Don’t mess with A Good Thing

Back in the day, when we were first getting started with this thing, as a home-brewer, I made a nice blonde ale. Hoping that it wasn’t horrible, I took a couple of 6-packs to work and offered them up at an end-of-day meeting.

The reviews were nearly* unanimous: “Hey, this is pretty darned good stuff!”

*”Nearly” because — despite my explaining very thoroughly about how, with bottle-carbonated craft beer, there is yeast sediment and the tasting experience is better if one pours carefully into a glass, leaving the last 1/2″ or so in the bottle — one coworker in particular would have none of that and just took a big ol’ swig of beer & yeast. I say “choices have consequences!” But I digress…

So there I was with a solid Blonde Ale recipe right off the bat! As it turned out, my local homebrew shop didn’t have light-enough malt for the recipe (Crystal-15) and I ended up using a slightly darker shade (Crystal-20), and so I dubbed it a “Dirty Blonde” ale (DBA). Anyway…

Right about that same time, I started feeling all rebellious about the ubiquitous California (West Coast? US-wide? Whatever…) fad of ever-hoppier beers** and had thoughts about making beer that leaned much more toward the malty side of things. And so, the next time I made a batch of DBA, I thought to halve the bittering hops. (Those of you who brew probably know how this story unfolds…)

** I talk a bit about styles & super-hops in this post.

It turns out that bitterness — the hops alpha acids — are kind of important to beer. According to German Beer Purity laws, beer is (i) malt, (ii) hops, (iii) water and (iv) yeast (a late addition — they didn’t used to know that yeast was a factor in beer!), and nothing else. Granted, folks make beer with all sorts of additives, but the point is: from a purist POV, hops is “the other ingredient” that makes it beer; without hops, one just has malt-water. And, while one can make more-hoppy and less-hoppy beer, there’s a point at which too little is not-enough.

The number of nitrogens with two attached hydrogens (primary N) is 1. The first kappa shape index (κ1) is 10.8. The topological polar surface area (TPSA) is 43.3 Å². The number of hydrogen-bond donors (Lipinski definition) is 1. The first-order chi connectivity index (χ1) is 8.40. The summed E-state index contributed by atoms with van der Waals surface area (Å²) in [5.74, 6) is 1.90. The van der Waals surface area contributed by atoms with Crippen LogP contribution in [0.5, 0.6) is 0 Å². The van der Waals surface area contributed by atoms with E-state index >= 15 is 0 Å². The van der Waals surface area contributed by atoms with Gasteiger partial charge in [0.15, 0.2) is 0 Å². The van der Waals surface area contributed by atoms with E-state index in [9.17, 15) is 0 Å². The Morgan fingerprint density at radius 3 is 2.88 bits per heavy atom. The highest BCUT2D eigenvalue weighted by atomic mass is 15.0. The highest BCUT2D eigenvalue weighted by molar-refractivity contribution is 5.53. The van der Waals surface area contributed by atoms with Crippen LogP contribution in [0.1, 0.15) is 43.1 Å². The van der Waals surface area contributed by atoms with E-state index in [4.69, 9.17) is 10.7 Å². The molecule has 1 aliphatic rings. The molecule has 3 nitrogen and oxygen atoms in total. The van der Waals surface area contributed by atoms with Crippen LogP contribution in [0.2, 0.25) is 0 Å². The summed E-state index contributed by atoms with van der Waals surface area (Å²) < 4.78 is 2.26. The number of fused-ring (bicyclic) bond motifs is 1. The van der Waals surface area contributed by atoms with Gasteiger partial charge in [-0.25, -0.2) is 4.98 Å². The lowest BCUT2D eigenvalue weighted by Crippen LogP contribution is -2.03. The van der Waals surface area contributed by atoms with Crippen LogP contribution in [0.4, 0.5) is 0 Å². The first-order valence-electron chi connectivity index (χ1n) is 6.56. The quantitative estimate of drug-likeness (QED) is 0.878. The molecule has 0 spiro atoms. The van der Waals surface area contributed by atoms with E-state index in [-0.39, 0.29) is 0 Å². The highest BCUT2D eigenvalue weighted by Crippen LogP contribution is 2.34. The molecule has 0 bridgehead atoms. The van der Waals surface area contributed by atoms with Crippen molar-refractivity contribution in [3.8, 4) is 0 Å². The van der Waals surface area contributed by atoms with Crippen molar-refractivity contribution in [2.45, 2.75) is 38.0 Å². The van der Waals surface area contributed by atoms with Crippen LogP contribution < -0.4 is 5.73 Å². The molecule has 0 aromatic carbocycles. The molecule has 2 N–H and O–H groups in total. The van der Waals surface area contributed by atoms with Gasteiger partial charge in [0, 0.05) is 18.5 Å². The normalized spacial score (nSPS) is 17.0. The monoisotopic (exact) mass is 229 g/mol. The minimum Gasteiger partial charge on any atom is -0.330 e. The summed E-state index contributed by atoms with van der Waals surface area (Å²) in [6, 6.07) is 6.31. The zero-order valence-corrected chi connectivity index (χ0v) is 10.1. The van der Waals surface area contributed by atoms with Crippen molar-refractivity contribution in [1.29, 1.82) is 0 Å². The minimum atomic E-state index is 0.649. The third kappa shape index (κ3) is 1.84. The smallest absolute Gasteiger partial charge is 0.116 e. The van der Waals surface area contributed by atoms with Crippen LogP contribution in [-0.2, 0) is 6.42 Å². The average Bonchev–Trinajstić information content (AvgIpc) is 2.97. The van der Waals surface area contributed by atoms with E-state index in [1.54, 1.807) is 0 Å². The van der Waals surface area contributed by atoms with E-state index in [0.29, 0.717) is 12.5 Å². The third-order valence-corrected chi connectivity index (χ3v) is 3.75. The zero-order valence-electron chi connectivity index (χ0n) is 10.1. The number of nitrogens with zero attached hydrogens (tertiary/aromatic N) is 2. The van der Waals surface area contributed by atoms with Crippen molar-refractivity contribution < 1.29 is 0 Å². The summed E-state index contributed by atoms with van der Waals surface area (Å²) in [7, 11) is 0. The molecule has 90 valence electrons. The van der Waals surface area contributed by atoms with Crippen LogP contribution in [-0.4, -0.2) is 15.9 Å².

I had discovered the other side of the tipping point.

The next batch, I split the difference — 3/4 the original recipe of bitterness. Plus I tossed in a little “dry hop” (which I still think should be called “cold hop”!) to give it a little “Summery” flavor with just a pinch of extra bitterness.

The result: “Ok”, but not as good as the original.

So today we’re making a batch with the original recipe. Actually, we’re using a few of the lessons learned along the way — the recipe is scaled-up to our fermenter size (when we’re trying a new recipe, we do it in a 5 gal carboy until we get it the way we want it, then go up in steps — 10 gal, 1/2bbl, 1bbl, etc. — to make sure we stay true to the vision. So this will be 1/2bbl of original recipe with full bittering with about 1/2 the cold-hops of our previous batch.

We’re feeling confident that we are re-creating Some Pretty Darned Good Stuff! 🙂

Ooo, that reminds me: I need to do a post about some of the beer experimenting we do. “Soon!”

Stay friendly, my hops…

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